People have long traveled around the nation to relive and remember key places and events in the Civil Rights Movements. They have even more reason to come to the Peach State because Georgia is now part of the new U.S. Civil Rights Trail.
"Georgia is one of 14 states on the U.S. Civil Rights Trial and that will mean that even more people will visit our state as they retrace this important history," says Jeanne Cyriaque, cultural heritage specialist with the Georgia Department of Economic Development. "In this, the 50th anniversary of Dr. King's assassination, now there is something about the Civil Rights Movement and African-American heritage not only in Georgia, but across the United States." To keep reading, click here.
Engage, Connect, Thrive - Extra Special People
Until 1986, youngsters in and around Watkinsville with special needs had two options of how to spend their summers. They could stay home from school or they could spend summer school with other students who were held back academically.
"Martha Wyllie had a vision to help youngsters with all kinds of disabilities have a chance to engage in social and recreational activities typical of their peers," says Laura Whitaker, executive director of ESP, Extra Special People, a non-profit organization that now serves more than 2.000 individuals from 350 families in 26 counties in North Georgia. "from her dream, we have been able to expand the program in ways that we never imagined, including offering summer camp, after-school programs, family events and counseling." Click here to read more.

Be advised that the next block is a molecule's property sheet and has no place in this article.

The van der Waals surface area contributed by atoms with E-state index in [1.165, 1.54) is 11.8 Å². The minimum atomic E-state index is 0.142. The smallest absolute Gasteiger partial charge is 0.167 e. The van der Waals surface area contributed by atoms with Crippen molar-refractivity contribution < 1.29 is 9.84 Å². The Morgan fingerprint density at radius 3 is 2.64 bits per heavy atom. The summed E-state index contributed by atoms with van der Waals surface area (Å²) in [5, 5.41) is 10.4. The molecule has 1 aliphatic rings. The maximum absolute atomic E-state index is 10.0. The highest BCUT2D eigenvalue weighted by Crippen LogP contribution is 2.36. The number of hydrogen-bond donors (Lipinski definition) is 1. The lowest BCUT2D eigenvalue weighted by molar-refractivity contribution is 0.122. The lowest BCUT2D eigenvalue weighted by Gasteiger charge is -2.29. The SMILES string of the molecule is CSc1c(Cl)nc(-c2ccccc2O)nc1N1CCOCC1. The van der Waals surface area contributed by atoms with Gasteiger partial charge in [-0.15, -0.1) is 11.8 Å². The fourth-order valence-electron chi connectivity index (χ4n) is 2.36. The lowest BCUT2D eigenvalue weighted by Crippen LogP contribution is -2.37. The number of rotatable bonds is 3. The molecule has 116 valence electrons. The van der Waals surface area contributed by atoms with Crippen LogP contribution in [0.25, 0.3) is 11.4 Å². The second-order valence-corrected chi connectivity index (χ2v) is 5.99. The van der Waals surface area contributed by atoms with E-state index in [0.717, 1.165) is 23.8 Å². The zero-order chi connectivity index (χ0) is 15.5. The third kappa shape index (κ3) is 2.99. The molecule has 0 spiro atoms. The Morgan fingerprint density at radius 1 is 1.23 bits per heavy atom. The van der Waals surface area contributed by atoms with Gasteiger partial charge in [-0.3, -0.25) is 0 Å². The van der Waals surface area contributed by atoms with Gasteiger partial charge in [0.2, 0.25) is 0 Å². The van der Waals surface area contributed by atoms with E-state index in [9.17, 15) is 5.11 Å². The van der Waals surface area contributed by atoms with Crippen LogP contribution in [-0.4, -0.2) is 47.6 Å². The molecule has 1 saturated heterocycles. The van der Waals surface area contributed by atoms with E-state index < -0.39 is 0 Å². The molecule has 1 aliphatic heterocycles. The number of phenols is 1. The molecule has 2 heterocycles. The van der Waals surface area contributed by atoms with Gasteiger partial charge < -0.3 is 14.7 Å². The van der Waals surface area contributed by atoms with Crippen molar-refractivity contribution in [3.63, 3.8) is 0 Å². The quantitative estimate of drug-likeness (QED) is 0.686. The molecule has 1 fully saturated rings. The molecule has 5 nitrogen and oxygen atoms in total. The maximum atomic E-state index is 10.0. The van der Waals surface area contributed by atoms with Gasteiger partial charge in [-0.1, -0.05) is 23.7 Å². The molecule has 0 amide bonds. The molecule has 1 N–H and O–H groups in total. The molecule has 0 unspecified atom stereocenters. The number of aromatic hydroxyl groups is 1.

When I was a senior in college, Urban Cowboy reigned over the box office like dew on a spring morning. On the screen and larger than life, John Travolta and Debra Winger, thumbs placed coolly in their jean's top pocket, glided across the smoky dance floor at Gilley's, separately then together. Everyone wanted to go to Texas and find a cowboy and do that.
That was 1980.
In 1982, Michael Jackson's Thriller showed up. Zombies and werewolves aside, the smooth side steps of Jackson and his "funk of forty thousand years" moonwalkers put the line in new perspective. Whether it was sultry country music or the King of Pop, line dancing, in any genre, was here to stay. To keep reading, click here.
In 1981, college student Gary Usry came home to Greensboro to assist his father in the family business, Greensboro Tire. Upon his father's retirement, Usry took over the reins and has continued his father's legacy of service to the community. And for the past 18 months, Usry has been learning how to shuffle his commitment there with his love for the people of Greene County. As chairman of the Greene County Commission, he finds himself leading in one of the most flourishing times for the county. As leader of a fast growing community, he is learning how to juggle. For the full article, click here.